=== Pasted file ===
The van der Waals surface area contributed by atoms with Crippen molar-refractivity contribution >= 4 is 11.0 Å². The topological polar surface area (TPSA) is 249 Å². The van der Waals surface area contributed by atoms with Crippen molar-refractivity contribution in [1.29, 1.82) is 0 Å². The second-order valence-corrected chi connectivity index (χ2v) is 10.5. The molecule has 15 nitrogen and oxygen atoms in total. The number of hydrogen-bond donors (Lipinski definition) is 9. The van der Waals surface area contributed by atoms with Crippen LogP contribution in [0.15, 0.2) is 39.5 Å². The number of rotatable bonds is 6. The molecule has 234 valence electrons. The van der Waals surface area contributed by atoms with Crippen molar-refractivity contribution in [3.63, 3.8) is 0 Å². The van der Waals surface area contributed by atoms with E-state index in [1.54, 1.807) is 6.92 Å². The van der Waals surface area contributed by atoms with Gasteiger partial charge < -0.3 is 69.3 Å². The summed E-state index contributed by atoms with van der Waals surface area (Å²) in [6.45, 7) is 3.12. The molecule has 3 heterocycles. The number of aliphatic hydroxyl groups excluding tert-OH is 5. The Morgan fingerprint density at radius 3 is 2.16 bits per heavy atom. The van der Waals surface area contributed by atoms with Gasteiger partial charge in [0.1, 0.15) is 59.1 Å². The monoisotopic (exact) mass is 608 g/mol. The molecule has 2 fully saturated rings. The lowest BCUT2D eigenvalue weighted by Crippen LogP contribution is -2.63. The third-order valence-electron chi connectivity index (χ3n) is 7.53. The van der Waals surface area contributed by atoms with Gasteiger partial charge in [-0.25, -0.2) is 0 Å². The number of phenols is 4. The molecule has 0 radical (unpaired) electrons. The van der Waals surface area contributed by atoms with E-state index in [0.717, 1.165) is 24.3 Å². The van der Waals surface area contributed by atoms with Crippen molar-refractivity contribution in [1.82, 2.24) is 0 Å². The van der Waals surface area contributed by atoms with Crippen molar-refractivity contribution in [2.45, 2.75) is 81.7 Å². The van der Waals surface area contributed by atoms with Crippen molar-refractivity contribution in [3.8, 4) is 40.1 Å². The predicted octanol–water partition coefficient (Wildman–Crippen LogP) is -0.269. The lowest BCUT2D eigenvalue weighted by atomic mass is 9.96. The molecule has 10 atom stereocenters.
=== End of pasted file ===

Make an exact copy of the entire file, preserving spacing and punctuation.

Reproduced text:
The van der Waals surface area contributed by atoms with Crippen molar-refractivity contribution >= 4 is 11.0 Å². The topological polar surface area (TPSA) is 249 Å². The van der Waals surface area contributed by atoms with Crippen molar-refractivity contribution in [1.29, 1.82) is 0 Å². The second-order valence-corrected chi connectivity index (χ2v) is 10.5. The molecule has 15 nitrogen and oxygen atoms in total. The number of hydrogen-bond donors (Lipinski definition) is 9. The van der Waals surface area contributed by atoms with Crippen LogP contribution in [0.15, 0.2) is 39.5 Å². The number of rotatable bonds is 6. The molecule has 234 valence electrons. The van der Waals surface area contributed by atoms with Crippen molar-refractivity contribution in [3.63, 3.8) is 0 Å². The van der Waals surface area contributed by atoms with E-state index in [1.54, 1.807) is 6.92 Å². The van der Waals surface area contributed by atoms with Gasteiger partial charge < -0.3 is 69.3 Å². The summed E-state index contributed by atoms with van der Waals surface area (Å²) in [6.45, 7) is 3.12. The molecule has 3 heterocycles. The number of aliphatic hydroxyl groups excluding tert-OH is 5. The Morgan fingerprint density at radius 3 is 2.16 bits per heavy atom. The van der Waals surface area contributed by atoms with Gasteiger partial charge in [0.1, 0.15) is 59.1 Å². The monoisotopic (exact) mass is 608 g/mol. The molecule has 2 fully saturated rings. The lowest BCUT2D eigenvalue weighted by Crippen LogP contribution is -2.63. The third-order valence-electron chi connectivity index (χ3n) is 7.53. The van der Waals surface area contributed by atoms with Gasteiger partial charge in [-0.25, -0.2) is 0 Å². The number of phenols is 4. The molecule has 0 radical (unpaired) electrons. The van der Waals surface area contributed by atoms with E-state index in [0.717, 1.165) is 24.3 Å². The van der Waals surface area contributed by atoms with Crippen molar-refractivity contribution in [1.82, 2.24) is 0 Å². The van der Waals surface area contributed by atoms with Crippen molar-refractivity contribution in [2.45, 2.75) is 81.7 Å². The van der Waals surface area contributed by atoms with Crippen molar-refractivity contribution in [3.8, 4) is 40.1 Å². The predicted octanol–water partition coefficient (Wildman–Crippen LogP) is -0.269. The lowest BCUT2D eigenvalue weighted by atomic mass is 9.96. The molecule has 10 atom stereocenters.